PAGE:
You’re being ridiculous. First you assume these guys co-habited, then you assume this means I approve of all co-habitation. Then you seem to assume that it is somehow my duty to run around ferretting out who, of all my acquaintances is co-habiting and deliver stern condemnations to them?

                      Reality: I didn’t even know this companion existed till after Perry’s death. So much for flagrant public sin. All I can infer of their relationship is that Perry was a devoted Catholic, that they loved each other chastely, and that his companion became a Catholic. All I can infer from your drive to accuse is that your Phariseeism is as repellent as Perry’s faith was attractive. There’s still no sin here on Perry’s part that I can see. No evidence of co-habitation. No evidence of homosex. Plenty of evidence of deep faith in Jesus and commitment to his Church. No disobedience to the Church that I can see at all.

                      Just your rash judgment. There’s nothing for me to tolerate or be merciful about since he did not do anything wrong that I can see. I do pray God will be merciful to you though. I fear you will need it.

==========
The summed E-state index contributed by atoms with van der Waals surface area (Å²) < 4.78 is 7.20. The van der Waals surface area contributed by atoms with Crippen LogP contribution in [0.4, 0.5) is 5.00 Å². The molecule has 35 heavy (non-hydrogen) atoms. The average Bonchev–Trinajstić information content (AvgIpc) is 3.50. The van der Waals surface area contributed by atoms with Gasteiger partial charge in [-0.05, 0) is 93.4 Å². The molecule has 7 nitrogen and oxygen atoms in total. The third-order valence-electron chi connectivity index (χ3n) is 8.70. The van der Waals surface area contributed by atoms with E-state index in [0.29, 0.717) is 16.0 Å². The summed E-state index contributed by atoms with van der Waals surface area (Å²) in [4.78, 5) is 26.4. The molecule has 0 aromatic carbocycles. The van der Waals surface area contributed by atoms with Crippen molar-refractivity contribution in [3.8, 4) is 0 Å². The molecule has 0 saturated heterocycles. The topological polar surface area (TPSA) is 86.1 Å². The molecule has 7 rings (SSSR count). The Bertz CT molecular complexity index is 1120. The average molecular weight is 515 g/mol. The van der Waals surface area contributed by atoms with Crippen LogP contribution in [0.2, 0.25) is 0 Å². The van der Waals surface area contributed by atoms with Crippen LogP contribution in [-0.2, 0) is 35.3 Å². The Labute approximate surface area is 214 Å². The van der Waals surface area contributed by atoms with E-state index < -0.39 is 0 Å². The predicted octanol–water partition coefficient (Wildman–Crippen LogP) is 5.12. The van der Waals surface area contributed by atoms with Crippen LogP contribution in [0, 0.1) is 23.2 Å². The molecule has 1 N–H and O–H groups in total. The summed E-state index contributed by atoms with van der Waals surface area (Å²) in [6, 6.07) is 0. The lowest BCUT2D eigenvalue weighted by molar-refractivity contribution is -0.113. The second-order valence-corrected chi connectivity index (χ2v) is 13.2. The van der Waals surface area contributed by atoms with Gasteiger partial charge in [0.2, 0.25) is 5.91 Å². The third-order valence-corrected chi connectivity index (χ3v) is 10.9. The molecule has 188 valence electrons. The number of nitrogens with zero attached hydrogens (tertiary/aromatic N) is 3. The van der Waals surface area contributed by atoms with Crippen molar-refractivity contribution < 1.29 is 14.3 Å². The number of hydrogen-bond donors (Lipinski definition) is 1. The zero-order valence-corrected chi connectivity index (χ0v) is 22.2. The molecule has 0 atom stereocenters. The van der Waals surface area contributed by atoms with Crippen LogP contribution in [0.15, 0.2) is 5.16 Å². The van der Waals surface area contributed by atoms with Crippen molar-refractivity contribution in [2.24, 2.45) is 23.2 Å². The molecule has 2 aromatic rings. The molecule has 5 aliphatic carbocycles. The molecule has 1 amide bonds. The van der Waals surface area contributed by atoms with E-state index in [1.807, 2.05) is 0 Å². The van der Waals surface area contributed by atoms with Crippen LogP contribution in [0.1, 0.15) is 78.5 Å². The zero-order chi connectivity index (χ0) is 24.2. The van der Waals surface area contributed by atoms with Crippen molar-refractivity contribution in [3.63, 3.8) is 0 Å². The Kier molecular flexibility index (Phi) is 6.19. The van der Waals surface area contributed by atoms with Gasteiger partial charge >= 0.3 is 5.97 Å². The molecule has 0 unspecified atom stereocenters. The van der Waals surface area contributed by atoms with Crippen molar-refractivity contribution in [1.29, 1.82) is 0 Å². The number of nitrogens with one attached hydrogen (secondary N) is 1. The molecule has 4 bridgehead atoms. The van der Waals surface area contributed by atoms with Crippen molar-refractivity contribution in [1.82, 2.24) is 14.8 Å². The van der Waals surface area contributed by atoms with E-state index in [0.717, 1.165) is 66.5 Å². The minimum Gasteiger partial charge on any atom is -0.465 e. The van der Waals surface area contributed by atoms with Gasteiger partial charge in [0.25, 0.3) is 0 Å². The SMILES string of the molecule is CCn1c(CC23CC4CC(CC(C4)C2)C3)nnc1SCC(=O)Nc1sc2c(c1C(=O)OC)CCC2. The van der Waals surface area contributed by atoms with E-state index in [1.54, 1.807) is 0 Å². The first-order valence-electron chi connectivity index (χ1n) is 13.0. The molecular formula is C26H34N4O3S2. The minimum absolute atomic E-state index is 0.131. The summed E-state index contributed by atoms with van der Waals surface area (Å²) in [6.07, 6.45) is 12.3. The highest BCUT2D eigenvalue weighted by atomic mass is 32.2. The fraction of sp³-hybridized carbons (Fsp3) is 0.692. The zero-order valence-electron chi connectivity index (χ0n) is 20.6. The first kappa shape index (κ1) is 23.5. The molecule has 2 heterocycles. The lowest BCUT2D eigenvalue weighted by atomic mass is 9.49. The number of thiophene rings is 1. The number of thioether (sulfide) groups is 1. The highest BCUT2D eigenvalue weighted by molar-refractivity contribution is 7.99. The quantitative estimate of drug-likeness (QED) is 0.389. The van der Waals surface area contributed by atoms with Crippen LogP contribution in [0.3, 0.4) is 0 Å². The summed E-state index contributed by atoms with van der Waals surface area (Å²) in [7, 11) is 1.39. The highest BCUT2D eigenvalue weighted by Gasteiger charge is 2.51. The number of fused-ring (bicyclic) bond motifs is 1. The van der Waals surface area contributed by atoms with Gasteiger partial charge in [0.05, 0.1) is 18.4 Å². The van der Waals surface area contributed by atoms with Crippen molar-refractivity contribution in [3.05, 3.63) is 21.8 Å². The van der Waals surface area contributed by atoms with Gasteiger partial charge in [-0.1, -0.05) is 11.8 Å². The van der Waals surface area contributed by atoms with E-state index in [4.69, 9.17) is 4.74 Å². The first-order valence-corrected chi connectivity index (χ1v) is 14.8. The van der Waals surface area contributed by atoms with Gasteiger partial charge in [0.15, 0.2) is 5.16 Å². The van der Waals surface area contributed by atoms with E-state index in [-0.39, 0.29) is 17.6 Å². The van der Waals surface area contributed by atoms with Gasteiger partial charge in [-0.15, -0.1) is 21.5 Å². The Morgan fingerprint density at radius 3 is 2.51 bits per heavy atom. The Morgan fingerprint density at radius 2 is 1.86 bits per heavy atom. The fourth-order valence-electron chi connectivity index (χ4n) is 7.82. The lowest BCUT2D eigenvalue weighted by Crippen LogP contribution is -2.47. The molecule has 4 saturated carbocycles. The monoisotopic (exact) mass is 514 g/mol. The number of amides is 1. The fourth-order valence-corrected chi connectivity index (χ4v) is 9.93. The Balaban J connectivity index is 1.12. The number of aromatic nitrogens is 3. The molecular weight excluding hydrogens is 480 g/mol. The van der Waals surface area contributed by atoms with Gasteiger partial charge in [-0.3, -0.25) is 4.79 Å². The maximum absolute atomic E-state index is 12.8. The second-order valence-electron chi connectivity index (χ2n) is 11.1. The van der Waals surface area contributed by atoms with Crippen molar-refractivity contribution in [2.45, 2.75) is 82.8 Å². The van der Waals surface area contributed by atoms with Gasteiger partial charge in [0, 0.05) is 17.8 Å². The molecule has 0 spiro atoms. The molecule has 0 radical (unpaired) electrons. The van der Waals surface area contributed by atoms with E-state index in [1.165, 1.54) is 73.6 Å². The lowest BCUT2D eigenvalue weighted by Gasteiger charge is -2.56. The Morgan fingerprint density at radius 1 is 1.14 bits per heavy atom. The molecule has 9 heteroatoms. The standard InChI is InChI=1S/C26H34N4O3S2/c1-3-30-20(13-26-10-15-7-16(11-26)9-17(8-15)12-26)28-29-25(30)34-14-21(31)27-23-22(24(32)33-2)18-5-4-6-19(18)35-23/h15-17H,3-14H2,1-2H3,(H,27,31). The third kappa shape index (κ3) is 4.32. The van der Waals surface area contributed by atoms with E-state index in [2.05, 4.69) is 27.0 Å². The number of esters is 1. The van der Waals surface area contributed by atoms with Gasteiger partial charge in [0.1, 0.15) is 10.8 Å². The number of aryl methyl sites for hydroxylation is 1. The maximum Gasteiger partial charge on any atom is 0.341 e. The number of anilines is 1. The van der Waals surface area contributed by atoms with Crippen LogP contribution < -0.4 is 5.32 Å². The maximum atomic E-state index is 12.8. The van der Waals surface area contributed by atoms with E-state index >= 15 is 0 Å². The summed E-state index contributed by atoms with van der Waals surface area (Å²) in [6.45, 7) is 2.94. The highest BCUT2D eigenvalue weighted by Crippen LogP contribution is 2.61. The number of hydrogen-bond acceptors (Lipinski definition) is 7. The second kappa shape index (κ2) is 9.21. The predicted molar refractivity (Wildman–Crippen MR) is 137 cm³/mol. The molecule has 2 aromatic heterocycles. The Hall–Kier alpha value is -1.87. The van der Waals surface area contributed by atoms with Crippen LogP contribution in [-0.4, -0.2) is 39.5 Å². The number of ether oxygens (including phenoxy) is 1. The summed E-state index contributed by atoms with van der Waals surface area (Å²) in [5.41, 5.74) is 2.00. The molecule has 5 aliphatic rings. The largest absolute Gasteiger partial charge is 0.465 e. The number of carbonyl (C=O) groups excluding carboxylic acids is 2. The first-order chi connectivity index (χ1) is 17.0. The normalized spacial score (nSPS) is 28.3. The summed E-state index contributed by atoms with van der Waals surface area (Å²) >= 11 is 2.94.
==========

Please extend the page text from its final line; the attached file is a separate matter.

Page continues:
• Blackrep

                      Thank you for your passive aggressive prayers for me. Nothing is as repellent as expressing hated in the guise of spiritual concern.

                    • Mark Shea

                      Please. My prayers are quite sincere and I don’t hate you. I do find your rash judgment and will to accuse repellent though.

                      Seriously, dude. You’ve got nothing. No evidence whatsoever of anything but a commitment to chastity and a decision to abide by the Church’s teaching on their part, which you insist is somehow not enough to satisfy you. Sorry, but nobody died and made you prosecuting attorney of a good man’s life. You don’t want prayers for you to repent your repellent behavior? Then repent your rash judgment and ask for mercy from God. You want confrontation of evil and admonishing the sinner? You got it. Your behavior on this thread is evil. Stop. Or leave. Or be made to leave.